A must-see documentary at the Havana Film Festival (Dec. 8-17)
HAVANA TIMES – When most people think of Cuba, escaping Jewish refugees and the Second World War what pops in mind is the MS St. Louis ocean liner which tried to dock in Havana in 1939.
The Cuban government, headed by President Federico Laredo Bru, refused to accept the foreign refugees even though the passengers had previously purchased legal visas.
The desperate travelers were turned away, and not only from Cuba, but also the USA and Canada. The escaping refugees were then returned to Europe where many lost their lives at the hands of the Nazis at concentration camps.
However there is another related and little publicized story that began in the early 1940s, and had a much happier ending. The 46-minute documentary “Cuba’s Forgotten Jewels” will be shown at the ongoing Havana Film Festival on Tuesday December 12th at the Infanta Theatre at 3:00 p.m.
Synopsis: The documentary “Cuba’s Forgotten Jewels” was born of the tales that Marion Kreith told her daughter, co-director Judy Kreith, over the years. Marion escaped war torn Europe as a young girl with her family, evading Nazi capture and crossing the Atlantic to a tropical paradise. In this film, her story mingles with the personal accounts of other refugees who recall their escape to Havana [under President Fulgenico Batista, elected for the term 1940-1944] and the challenges they faced in an exotic and unfamiliar land. With a stunning musical score of Jewish melodies and the pulsating music of Havana, the film merges the realities of two vastly different yet intermingled cultures, bringing this colorful and uplifting piece of history to light.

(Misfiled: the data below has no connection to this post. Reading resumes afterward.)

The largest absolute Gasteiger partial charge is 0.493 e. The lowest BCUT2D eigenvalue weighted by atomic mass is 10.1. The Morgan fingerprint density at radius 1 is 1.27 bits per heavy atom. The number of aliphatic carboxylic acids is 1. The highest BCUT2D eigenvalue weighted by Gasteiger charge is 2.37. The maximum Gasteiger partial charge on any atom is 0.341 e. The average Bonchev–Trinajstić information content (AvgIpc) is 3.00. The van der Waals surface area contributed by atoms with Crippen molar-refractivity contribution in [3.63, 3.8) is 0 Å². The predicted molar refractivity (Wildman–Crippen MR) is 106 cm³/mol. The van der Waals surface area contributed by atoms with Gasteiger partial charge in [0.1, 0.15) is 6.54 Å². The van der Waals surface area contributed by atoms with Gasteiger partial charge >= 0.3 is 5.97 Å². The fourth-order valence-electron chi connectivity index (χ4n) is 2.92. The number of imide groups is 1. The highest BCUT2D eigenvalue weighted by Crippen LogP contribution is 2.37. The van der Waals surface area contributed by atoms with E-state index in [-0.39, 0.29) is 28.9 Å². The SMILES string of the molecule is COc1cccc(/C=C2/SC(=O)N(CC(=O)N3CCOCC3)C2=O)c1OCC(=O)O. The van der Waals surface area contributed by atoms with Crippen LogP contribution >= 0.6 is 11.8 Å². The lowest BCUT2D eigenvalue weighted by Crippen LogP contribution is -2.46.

In recommending the film, the Times of Israel newspaper wrote:
“The movie is a counterpoint of sorts to “Voyage of the Damned,” a 1976 drama starring Faye Dunaway and Orson Welles that chronicles the tragic voyage of the SS St. Louis — a German steamship that in 1939 sailed from Hamburg to Havana carrying 937 Jewish passengers.
“Judy Kreith grew up hearing how her mother arrived in Cuba at the age of 14 on a boat called the Colonial, and soon went to work polishing diamonds in a stifling hot factory. At one time, between 30 and 50 such facilities operated in Havana — turning the tropical Caribbean island for a short time into a major world diamond-polishing center.”
In all around 6,000 Jews from Belgium and another 6,000 from Germany and Austria, who arrived earlier, were allowed to take refuge in Cuba.
The Times adds: “Most of these Jews saw Havana as just a temporary stop on the way to Miami or New York. But after Pearl Harbor, it became nearly impossible for refugees in Cuba — or any refugees for that matter — to get US visas, so they ended up staying put for years.
“By 1948, however, with the war over and Europe rebuilding, Cuba’s fledgling diamond industry, developed by the refugee families, disappeared without a trace.”